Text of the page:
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Variational Autoencoders and Bioinformatics
Introduction to variational autoencoders and their application Bioinformatics/Metagenomics analysis
Autoencoders, in general, intend to learn a lower-dimensional representation of data. One of the main advantages of autoencoders is that they are capable of learning much complex lower dimensions whereas PCA-like decompositions are limited by their linear nature. Feel free to have a look at my article about auto-encoders.
As usual, I will be talking about an application in bioinformatics.
In contrast to conventional auto-encoders (AEs), variational auto-encoders (VAEs) belong to the family of generative models. This is because the VAEs learn a latent distribution for the input data. So they are capable of reconstructing new data points given new points from those distributions. However, the generative aspect of VAEs is not quite often used since GANs are much better at that task.
One major importance of VAEs is the ability to learn different distributions in data (similar to Gaussian mixtures). These can help in clustering data that demonstrate different underlying distributions.
Necessary Imports in Python
In order to make your next code scripts work we will need the following imports.
from torch.nn import functional as F
from torch import nn, optim
from torch.utils.data import DataLoader
from torch.utils.data.dataset import TensorDataset
import numpy as np
from tqdm import tqdm, trange
import seaborn as sns
import matplotlib.pyplot as plt
The Architecture of a VAE
Similar to an AE, we have a bottleneck stage followed by reconstruction. More formally, we have an encoder and a decoder. Note the latent representation
VL and the following
mu variables. The reconstruction is Generated from these distribution parameters. Our complete VAE class would look like below.
Note that, we have
mu to pass gradients through. In other words, we shall set the VAE to learn proper
mu given an input dataset. We achieve this using the reparameterization trick. That is;
decoder_input = mu + epsilon * e ^ std
Note that, the moment we chose to have
e^std, we are talking about log variance. Hence the terminology in code
Activation and Loss Functions
Note that we are using RELU activation at many places. However, we chose
logvar latent variable. This is because log variance is always greater than zero. In the final reconstruction, we use
sigmoid since our input data dimensions range between 0 and 1.
Our loss function consists of two parts. The reconstruction loss (RL) and the KL-Divergence (KLD). We particularly use KLD in order to ensure that the learned distributions are as close as possible to a normal distribution (or Gaussian, or some distribution we like). You can read more here.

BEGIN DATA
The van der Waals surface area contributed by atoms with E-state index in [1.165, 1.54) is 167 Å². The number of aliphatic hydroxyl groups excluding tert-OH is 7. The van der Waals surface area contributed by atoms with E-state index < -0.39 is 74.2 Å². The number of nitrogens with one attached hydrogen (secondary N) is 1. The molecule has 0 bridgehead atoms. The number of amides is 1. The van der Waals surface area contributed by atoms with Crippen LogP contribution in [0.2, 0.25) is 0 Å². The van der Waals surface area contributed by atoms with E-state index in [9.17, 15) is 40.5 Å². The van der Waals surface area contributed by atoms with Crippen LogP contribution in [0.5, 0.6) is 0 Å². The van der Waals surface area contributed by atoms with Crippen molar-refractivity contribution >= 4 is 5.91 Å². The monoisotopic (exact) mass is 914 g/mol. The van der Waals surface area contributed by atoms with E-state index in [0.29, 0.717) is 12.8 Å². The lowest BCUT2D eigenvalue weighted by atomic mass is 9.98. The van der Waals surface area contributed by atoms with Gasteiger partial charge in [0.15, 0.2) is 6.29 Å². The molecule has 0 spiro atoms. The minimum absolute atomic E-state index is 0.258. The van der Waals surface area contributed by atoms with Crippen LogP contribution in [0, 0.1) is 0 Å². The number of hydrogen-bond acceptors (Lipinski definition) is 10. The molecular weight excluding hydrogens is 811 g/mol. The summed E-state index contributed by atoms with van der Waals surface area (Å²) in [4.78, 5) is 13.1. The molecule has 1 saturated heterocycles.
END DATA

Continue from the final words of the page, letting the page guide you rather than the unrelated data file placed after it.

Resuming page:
Reconstruction is a good old Mean Squared Error. Depending on the application this could differ. For example, black and white images (MNIST) could use Binary Crossentropy.
Finally, we can search proper weight hyper-parameters for the RL and KLD that supports the best clustering (or binning, etc).
Running Example with PyTorch
Let us consider the following Metagenomics dataset from one of my recent papers. Long reads were simulated using the SimLoRD application.
Now the dataset was vectorized using the following tool;
The data loader can be designed as follows;
Function to train the VAE;
data = LOAD DATA
truth = LOAD GROUND TRUTH # for visualizationdevice = "cuda" if torch.cuda.is_available() else "cpu"model = VAE(data.shape, 8).to(device)
optimizer = optim.Adam(model.parameters(), lr=1e-2200)
train_loader = make_data_loader(data, batch_size=1024, drop_last=True, shuffle=True, device=device)epochs = 50train(model, train_loader, epochs, device)
Obtaining latent representations;
data = LOAD DATA
data = torch.from_numpy(data).float().to(device)
em, _ = model.encode(data)
import randomsidx = random.sample(range(len(data)), 10000) # just use 10000
em_2d = umap.UMAP().fit_transform(em.cpu().numpy()[sidx])plt.figure(figsize=(10,10))
sns.scatterplot(x=em_2d.T, y=em_2d.T, hue=truth[sidx])
Once, the VAE is trained we can obtain the latent representations. In this example, I used UMAP to project a sample of 10000 reads into 2D for visualization. It looked like the following.
As it looks, we can see blobs of data points here and there. One can easily use a tool like HDBSCAN to extract dense clusters from this.
The original idea of using VAE for binning was presented by VAMB for binning assemblies. VAMB often demands a high contig count (>10000 or so). This is because you always need more data to perform better in deep learning. Considering all these challenges and opportunities, we developed our own tool LRBinner to bin metagenomics reads. There we always have millions of reads. The complete LRBinner tool is much complicated than what I have presented in this article. But the intuition and ideas remain the same. We have also used a different clustering algorithm too. If you’re interested have a look below.
I hope you enjoyed reading this article. Have a nice day!
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